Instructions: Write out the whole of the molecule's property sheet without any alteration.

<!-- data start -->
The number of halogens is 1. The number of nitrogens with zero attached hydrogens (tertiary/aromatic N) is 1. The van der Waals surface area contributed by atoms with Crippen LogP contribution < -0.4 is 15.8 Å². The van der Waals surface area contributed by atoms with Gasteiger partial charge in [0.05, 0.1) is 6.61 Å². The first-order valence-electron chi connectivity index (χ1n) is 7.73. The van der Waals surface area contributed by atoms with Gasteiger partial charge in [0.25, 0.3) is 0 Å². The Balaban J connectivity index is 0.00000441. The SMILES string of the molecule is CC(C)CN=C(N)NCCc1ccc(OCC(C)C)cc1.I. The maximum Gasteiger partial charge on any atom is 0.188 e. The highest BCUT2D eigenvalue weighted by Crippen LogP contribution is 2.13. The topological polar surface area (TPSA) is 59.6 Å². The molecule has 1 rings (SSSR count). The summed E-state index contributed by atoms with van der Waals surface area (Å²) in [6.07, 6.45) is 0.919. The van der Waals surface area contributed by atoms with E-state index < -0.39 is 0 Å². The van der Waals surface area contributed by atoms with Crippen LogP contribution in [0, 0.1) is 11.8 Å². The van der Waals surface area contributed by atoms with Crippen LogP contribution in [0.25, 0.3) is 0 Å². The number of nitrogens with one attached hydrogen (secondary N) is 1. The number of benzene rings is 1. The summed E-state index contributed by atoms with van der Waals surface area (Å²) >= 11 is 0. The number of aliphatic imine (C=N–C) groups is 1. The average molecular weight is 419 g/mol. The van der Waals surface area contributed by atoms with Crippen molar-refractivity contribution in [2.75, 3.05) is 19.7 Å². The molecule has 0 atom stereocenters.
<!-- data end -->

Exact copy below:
The number of halogens is 1. The number of nitrogens with zero attached hydrogens (tertiary/aromatic N) is 1. The van der Waals surface area contributed by atoms with Crippen LogP contribution < -0.4 is 15.8 Å². The van der Waals surface area contributed by atoms with Gasteiger partial charge in [0.05, 0.1) is 6.61 Å². The first-order valence-electron chi connectivity index (χ1n) is 7.73. The van der Waals surface area contributed by atoms with Gasteiger partial charge in [0.25, 0.3) is 0 Å². The Balaban J connectivity index is 0.00000441. The SMILES string of the molecule is CC(C)CN=C(N)NCCc1ccc(OCC(C)C)cc1.I. The maximum Gasteiger partial charge on any atom is 0.188 e. The highest BCUT2D eigenvalue weighted by Crippen LogP contribution is 2.13. The topological polar surface area (TPSA) is 59.6 Å². The molecule has 1 rings (SSSR count). The summed E-state index contributed by atoms with van der Waals surface area (Å²) in [6.07, 6.45) is 0.919. The van der Waals surface area contributed by atoms with E-state index < -0.39 is 0 Å². The van der Waals surface area contributed by atoms with Crippen LogP contribution in [0, 0.1) is 11.8 Å². The van der Waals surface area contributed by atoms with Crippen LogP contribution in [0.25, 0.3) is 0 Å². The number of nitrogens with one attached hydrogen (secondary N) is 1. The number of benzene rings is 1. The summed E-state index contributed by atoms with van der Waals surface area (Å²) >= 11 is 0. The number of aliphatic imine (C=N–C) groups is 1. The average molecular weight is 419 g/mol. The van der Waals surface area contributed by atoms with Crippen molar-refractivity contribution in [2.75, 3.05) is 19.7 Å². The molecule has 0 atom stereocenters.